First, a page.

With some reservations, the Senate agreed to the convention with the intention of preserving the “independent judgment” of the United States as to when and how it would impose import restrictions on cultural artifacts when requested by governments that are in agreement with the Convention. The CPIA set up a panel of experts, the Cultural Property Advisory Committee (CPAC), to assist the U.S. president in this decision-making process. The State Department’s Bureau of Educational and Cultural Affairs was put in charge of the program, while U.S. Customs and Border Protection was tasked with implementing import restrictions.  

    Import/export regulations between the United States and other nations are drafted in the form of a Memorandum of Understanding (MOU), which clearly outlines each country’s responsibilities. Accompanying import restrictions then describe which categories of cultural artifacts might be subject to detention, seizure or repatriation. It is important to note that these MOUs affect American citizens only, regardless of whether the objects in question are available on the open market to citizens of other nations, including the country attempting to enforce the restrictions. This is problematic, especially since the State Department routinely disregards conditions requiring the source country to enforce its own laws.     

    Initially, import restrictions were imposed on behalf of poor, third-world countries, and on narrow categories of artifacts with high cultural value and rarity. However, since the 1990s, nations such as Italy, Cyprus and China have successfully placed restrictions on an ever-increasing range of artifacts, including ancient coins. The American Numismatic Association first became involved in the MOU process when Cyprus attempted to place such items on its restricted list. To protect the rights of American collectors, the ANA has worked with the Ancient Coin Collectors Guild and other organizations to send representatives to CPAC meetings and to address the attempts of Italy, Greece and other nations to restrict the import of ancient coins into the United States.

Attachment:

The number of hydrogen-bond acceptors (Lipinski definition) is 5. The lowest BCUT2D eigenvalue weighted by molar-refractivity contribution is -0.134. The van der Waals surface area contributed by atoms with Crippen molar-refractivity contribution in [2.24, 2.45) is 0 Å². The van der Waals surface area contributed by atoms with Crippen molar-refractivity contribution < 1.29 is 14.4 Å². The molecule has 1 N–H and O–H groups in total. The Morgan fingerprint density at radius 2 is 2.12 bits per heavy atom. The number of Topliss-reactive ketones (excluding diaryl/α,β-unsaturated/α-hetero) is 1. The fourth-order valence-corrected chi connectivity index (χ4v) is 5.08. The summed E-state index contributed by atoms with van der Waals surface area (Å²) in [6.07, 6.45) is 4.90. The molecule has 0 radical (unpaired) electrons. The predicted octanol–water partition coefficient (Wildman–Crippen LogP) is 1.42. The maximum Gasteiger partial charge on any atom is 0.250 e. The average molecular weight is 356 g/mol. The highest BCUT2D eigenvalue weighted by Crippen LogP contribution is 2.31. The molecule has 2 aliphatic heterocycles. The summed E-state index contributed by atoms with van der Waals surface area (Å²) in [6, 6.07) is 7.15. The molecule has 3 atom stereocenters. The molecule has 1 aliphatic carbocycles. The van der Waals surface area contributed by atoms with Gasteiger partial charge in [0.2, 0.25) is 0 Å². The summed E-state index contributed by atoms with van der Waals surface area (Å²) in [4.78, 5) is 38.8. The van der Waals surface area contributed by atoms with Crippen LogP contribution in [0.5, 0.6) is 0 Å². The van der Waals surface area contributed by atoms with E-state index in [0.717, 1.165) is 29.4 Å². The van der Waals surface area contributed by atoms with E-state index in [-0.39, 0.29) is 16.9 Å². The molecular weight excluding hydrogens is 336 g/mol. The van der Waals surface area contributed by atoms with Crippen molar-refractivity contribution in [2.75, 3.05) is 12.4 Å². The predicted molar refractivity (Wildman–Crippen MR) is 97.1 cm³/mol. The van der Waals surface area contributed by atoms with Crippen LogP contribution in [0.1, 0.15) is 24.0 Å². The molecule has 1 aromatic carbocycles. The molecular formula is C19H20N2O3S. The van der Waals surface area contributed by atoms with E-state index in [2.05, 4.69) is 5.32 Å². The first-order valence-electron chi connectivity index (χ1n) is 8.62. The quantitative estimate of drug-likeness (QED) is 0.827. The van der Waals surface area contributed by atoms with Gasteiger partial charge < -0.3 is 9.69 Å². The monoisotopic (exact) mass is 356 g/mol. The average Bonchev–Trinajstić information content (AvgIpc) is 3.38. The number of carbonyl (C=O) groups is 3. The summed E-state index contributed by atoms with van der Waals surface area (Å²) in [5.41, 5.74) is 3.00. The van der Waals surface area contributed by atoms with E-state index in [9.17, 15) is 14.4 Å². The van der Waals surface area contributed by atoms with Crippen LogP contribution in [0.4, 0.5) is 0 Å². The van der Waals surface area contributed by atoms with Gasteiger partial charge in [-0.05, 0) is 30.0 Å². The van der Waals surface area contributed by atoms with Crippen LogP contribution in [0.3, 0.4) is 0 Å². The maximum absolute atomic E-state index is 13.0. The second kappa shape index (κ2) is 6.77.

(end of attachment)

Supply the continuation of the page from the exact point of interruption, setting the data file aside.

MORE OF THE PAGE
A major concern with import restrictions is how they are enforced. The CPIA can authorize such enforcement only on objects of archaeological interest or cultural significance that are first discovered within and subject to export control of a specific UNESCO State Party. Such items can be seized only if they were exported from that UNESCO State Party after the date of restriction. Customs agencies ignore these limitations on their authority and instead draft restrictions based on the place of manufacture in ancient times without regard to the date of manufacture. They also seize artifacts imported into the U.S. after the date designated in the restriction. These practices have changed the CPIA’s focus from targeted restrictions to allowing an embargo on all objects made by a particular culture in ancient times.

    The ANA fully supports the idea of protecting cultural property, but has consistently argued that ancient coins should not be included in MOUs for a number of reasons. First, coins are among the most common and durable of artifacts (with a few notable exceptions), and therefore the information they contain is in no danger of being lost to historians or archaeologists in the way unique or rare objects would be if not preserved in cultural institutions. Additionally, there is no shortage of coins in museums in nations that have ancient specimens as part of their history, particularly Europe, the Middle East and China.

    Finally, coins are excellent teaching tools. Their durability—and the large number of specimens available—makes them ideal collectors’ items. They encourage interest in the past, which in turn promotes educational programs in museum and universities, many of whose collections were formed or financed by hobbyists.

    Originally published on the ANA website: